Chief District Judge Robert Frederick on Monday scheduled a preliminary hearing for October for a Garden City man charged with attempted first-degree murder, and also denied a request to lower his $900,000 bond.

Jeovany Valles-Leyva, 37, 2515 W. Jones Ave., who was charged last month with attempted first-degree murder, attempted second-degree murder, fleeing or attempting to elude a law enforcement officer and possession of narcotics, made a second court appearance on Monday. The Finney County Sheriff’s Office arrested him on July 15.

Frederick scheduled a preliminary hearing in the case for 1 p.m. Oct. 2.

Valles-Leyva's attorney, Luci Douglass, asked Frederick to consider modifying Valles-Leyva’s bond. She said he had lived in Garden City for five years, owned a home and ran an independent trucking business, which he used to support his wife and three children. His record includes a pending misdemeanor traffic case, but no criminal history.

When Douglass said the $900,000 bond was “exceptionally high,” Frederick responded, “Oh really? I hadn’t noticed."

Douglass ultimately asked the court to consider reducing the bond to $100,000 or $120,000 so Valles-Leyva could return to work, run his business and provide for his family.

“Given the history of this individual, his ties, his financial investment in this community, we think there are alternatives that would allow the court to assure itself of community safety. This isn’t somebody with a history of violent actions or a history of violating societal norms … He very strongly feels that there were extenuating circumstances that need to be taken into consideration and that the bond as set is excessive for the actual allegations and surrounding circumstances,” Douglass said.

Prosecutor Will Votypka argued that the bond was “more than reasonable in light of the circumstances” and that Valles-Leyva was a potential public safety and flight risk.

“If Mr. Leyva has a business and a truck and a house and collateral, he can put that up and make the bond,” Votypka said.

According to the sheriff’s office, deputies responded to a shooting at Valles-Leyva’s residence on West Jones Avenue at about 5:25 a.m. July 15, and found Daniel Martinez of Midland, Texas, shot in the stomach. Martinez was transported to St. Catherine Hospital for treatment. While officers were on scene, Valles-Leyva’s vehicle passed by, avoiding an attempted traffic stop by deputies and continuing on West Jones Avenue away from the residence.

Deputies say that as they pursued the vehicle, Valles-Leyva fired multiple rounds at a deputy from his back window. The deputy was not injured, and his vehicle was not damaged.

Valles-Leyva eventually abandoned his vehicle and fled on foot, but authorities ultimately found him in a sand pit and took him into custody.

Shortly after the incident, the sheriff’s office also investigated the involvement of Carolina Calvario, who arrived at St. Catherine Hospital July 15 with a gunshot wound to her leg. Officers initially believed she may have been shot during the West Jones Avenue incident. At the time, Finney County Sheriff Kevin Bascue said Calvario had been uncooperative with law enforcement and that he was unsure of her relevance to the case.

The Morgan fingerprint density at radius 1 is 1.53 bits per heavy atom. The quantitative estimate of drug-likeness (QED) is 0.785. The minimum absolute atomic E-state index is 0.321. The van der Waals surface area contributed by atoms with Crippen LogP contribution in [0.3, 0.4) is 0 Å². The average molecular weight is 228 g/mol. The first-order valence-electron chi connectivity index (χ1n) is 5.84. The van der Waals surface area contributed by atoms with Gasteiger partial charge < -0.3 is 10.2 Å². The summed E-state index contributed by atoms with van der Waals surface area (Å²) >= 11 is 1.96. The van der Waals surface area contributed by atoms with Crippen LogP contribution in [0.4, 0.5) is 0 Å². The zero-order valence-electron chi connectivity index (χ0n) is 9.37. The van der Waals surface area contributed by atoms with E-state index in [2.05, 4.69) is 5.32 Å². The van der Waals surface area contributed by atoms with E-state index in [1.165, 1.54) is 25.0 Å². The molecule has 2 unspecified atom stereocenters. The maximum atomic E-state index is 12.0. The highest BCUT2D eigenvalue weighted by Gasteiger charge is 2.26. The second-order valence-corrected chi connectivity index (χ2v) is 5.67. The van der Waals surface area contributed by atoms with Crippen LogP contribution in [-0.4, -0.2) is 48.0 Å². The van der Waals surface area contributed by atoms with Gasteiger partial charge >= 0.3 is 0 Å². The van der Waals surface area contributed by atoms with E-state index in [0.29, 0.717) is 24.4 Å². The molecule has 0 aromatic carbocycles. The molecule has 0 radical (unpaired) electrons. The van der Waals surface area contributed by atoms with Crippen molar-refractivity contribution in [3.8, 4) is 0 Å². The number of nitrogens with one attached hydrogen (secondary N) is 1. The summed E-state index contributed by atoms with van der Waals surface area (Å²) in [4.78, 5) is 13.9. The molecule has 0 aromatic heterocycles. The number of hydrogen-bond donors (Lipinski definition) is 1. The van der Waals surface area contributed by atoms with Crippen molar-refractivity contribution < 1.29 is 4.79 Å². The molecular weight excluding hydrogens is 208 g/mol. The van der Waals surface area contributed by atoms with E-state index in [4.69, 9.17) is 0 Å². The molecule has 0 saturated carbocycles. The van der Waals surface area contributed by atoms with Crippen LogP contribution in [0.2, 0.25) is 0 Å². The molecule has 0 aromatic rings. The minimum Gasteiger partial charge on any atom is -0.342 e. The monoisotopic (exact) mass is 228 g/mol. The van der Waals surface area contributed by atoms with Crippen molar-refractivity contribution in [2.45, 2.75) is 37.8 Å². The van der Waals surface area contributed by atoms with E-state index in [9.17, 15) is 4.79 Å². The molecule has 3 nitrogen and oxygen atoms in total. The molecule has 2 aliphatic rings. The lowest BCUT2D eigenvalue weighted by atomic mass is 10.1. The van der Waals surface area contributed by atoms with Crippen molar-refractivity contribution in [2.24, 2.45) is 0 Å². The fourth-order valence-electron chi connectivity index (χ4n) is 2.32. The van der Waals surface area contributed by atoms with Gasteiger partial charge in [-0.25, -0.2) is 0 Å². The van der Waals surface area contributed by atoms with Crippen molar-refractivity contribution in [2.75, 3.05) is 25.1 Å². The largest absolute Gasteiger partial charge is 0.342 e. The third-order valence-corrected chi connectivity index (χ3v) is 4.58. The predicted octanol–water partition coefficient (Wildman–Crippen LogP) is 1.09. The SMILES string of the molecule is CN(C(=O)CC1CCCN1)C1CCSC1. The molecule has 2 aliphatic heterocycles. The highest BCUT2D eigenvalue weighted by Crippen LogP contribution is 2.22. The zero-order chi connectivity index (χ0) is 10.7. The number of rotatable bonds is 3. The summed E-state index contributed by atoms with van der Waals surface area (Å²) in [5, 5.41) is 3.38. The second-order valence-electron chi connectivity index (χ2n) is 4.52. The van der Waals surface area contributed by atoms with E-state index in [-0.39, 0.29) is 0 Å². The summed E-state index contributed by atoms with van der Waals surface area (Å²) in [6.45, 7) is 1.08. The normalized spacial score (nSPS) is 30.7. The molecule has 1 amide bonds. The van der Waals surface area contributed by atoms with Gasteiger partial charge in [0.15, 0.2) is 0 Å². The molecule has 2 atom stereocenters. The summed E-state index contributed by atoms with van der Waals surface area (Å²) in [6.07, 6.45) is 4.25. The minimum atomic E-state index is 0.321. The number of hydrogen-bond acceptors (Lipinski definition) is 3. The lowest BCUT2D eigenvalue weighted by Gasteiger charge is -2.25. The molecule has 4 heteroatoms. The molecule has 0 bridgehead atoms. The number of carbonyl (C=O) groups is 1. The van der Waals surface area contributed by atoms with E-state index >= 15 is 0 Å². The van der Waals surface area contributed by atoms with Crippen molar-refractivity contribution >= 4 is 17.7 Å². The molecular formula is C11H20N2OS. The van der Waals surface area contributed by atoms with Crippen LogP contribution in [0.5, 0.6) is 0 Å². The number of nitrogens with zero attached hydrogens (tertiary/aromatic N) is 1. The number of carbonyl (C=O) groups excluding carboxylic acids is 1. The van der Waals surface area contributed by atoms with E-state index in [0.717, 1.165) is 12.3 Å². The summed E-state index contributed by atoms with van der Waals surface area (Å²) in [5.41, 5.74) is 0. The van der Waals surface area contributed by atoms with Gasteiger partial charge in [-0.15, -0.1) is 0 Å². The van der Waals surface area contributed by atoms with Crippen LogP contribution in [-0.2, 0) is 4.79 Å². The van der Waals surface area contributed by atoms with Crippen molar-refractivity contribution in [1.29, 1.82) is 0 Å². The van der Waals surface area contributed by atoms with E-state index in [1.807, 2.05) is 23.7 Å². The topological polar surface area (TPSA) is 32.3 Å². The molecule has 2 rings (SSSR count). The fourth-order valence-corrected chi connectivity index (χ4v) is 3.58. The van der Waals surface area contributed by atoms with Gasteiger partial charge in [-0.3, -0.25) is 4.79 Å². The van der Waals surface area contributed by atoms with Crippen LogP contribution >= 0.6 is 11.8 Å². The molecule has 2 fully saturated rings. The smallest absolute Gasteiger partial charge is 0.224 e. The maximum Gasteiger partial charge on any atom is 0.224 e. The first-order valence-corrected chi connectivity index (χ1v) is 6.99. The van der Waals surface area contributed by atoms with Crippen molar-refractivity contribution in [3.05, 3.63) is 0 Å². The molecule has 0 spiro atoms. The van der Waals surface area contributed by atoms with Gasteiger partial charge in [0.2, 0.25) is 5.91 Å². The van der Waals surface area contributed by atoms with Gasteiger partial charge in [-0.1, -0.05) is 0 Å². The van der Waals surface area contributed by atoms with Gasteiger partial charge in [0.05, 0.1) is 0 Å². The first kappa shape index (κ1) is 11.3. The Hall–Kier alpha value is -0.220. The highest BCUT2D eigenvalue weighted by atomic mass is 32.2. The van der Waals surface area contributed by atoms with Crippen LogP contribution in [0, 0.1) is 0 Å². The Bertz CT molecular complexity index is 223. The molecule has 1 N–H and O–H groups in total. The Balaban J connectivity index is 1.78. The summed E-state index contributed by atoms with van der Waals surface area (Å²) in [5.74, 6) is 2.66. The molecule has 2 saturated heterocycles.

Calvario was in court Monday.

Votypka said Valles-Leyva was using methamphetamines the day of the shootings, and claimed that recent interviews in an investigation by the sheriff’s office have revealed details that pointed to Valles-Leyva “shooting a female earlier in the evening.” Three times, he referenced Valles-Leyva shooting two people, meaning Martinez and Calvario.

Frederick asked if Valles-Leyva was being charged with a separate shooting offense, and Votypka said once he received an affidavit on the alleged incident involving Calvario, he would “likely amend” the complaint. He said he would prefer to charge it as a separate case, but expected a motion to consolidate, since the alleged incidents happened within hours of each other.

On Monday, Bascue said the sheriff’s office was still following up on Calvario’s involvement.

Douglass said the allegations regarding Calvario seemed highly circumstantial, and she did not think they would be appropriate to take into consideration when deciding to maintain or lower Valles-Leyva’s bond.

After the hearing, Votypka argued that the information, though still under investigation, was relevant because it spoke to the danger Valles-Leyva posed to the community.

“That’s the reason we brought it up. Because we don’t want this guy out running around shooting anybody else,” he said.

Douglass referenced “extenuating circumstances” leading up to the incident.

Douglass said that according to an affidavit and what she found through her personal investigation, prior to the West Jones Avenue shooting, Martinez’s brother had been driving Valles-Leyva’s Razor four-wheeler with Valles-Leyva’s wife’s mother’s husband’s daughter. When the two did not return, Valles-Leyva went searching for them.

Douglass added that after Valles-Leyva left his residence, a group of people, whom Martinez was with, allegedly arrived and assaulted Valles-Leyva’s wife’s brother, which Valles-Leyva found out about through a phone call. Douglass said, as documented in recorded calls, that Valles-Leyva and his wife called law enforcement separately — Valles-Leyva regarding the Razor, and she out of fear that the group that battered her brother would attempt to break into her home.

Valles-Leyva and Martinez later returned to the West Jones residence and the shooting occurred, Douglass said.


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